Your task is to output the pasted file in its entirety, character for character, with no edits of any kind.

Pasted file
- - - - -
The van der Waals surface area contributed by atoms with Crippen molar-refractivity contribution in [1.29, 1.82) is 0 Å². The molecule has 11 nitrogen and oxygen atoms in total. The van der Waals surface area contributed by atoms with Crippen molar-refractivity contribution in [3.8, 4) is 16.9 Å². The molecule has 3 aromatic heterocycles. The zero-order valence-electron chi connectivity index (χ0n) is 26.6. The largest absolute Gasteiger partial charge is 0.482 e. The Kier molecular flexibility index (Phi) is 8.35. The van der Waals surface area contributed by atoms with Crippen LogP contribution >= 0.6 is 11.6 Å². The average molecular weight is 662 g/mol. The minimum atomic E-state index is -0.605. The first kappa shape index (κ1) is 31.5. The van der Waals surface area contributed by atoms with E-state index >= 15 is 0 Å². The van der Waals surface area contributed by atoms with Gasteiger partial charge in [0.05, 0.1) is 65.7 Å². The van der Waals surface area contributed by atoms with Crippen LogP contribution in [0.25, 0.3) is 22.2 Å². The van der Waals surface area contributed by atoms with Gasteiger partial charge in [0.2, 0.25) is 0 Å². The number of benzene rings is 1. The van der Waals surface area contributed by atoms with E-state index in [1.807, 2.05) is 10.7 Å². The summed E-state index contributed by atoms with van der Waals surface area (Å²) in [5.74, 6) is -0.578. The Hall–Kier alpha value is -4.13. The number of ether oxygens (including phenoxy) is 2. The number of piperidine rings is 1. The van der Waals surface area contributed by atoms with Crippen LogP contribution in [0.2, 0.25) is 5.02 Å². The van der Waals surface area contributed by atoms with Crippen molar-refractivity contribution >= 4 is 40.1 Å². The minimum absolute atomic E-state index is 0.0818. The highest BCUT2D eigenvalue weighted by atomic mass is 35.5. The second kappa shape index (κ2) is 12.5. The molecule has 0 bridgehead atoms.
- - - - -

The van der Waals surface area contributed by atoms with Crippen molar-refractivity contribution in [1.29, 1.82) is 0 Å². The molecule has 11 nitrogen and oxygen atoms in total. The van der Waals surface area contributed by atoms with Crippen molar-refractivity contribution in [3.8, 4) is 16.9 Å². The molecule has 3 aromatic heterocycles. The zero-order valence-electron chi connectivity index (χ0n) is 26.6. The largest absolute Gasteiger partial charge is 0.482 e. The Kier molecular flexibility index (Phi) is 8.35. The van der Waals surface area contributed by atoms with Crippen LogP contribution >= 0.6 is 11.6 Å². The average molecular weight is 662 g/mol. The minimum atomic E-state index is -0.605. The first kappa shape index (κ1) is 31.5. The van der Waals surface area contributed by atoms with E-state index >= 15 is 0 Å². The van der Waals surface area contributed by atoms with Gasteiger partial charge in [0.05, 0.1) is 65.7 Å². The van der Waals surface area contributed by atoms with Crippen LogP contribution in [0.25, 0.3) is 22.2 Å². The van der Waals surface area contributed by atoms with Gasteiger partial charge in [0.2, 0.25) is 0 Å². The number of benzene rings is 1. The van der Waals surface area contributed by atoms with E-state index in [1.807, 2.05) is 10.7 Å². The summed E-state index contributed by atoms with van der Waals surface area (Å²) in [5.74, 6) is -0.578. The Hall–Kier alpha value is -4.13. The number of ether oxygens (including phenoxy) is 2. The number of piperidine rings is 1. The van der Waals surface area contributed by atoms with Crippen LogP contribution in [0.2, 0.25) is 5.02 Å². The van der Waals surface area contributed by atoms with Crippen molar-refractivity contribution >= 4 is 40.1 Å². The minimum absolute atomic E-state index is 0.0818. The highest BCUT2D eigenvalue weighted by atomic mass is 35.5. The second kappa shape index (κ2) is 12.5. The molecule has 0 bridgehead atoms.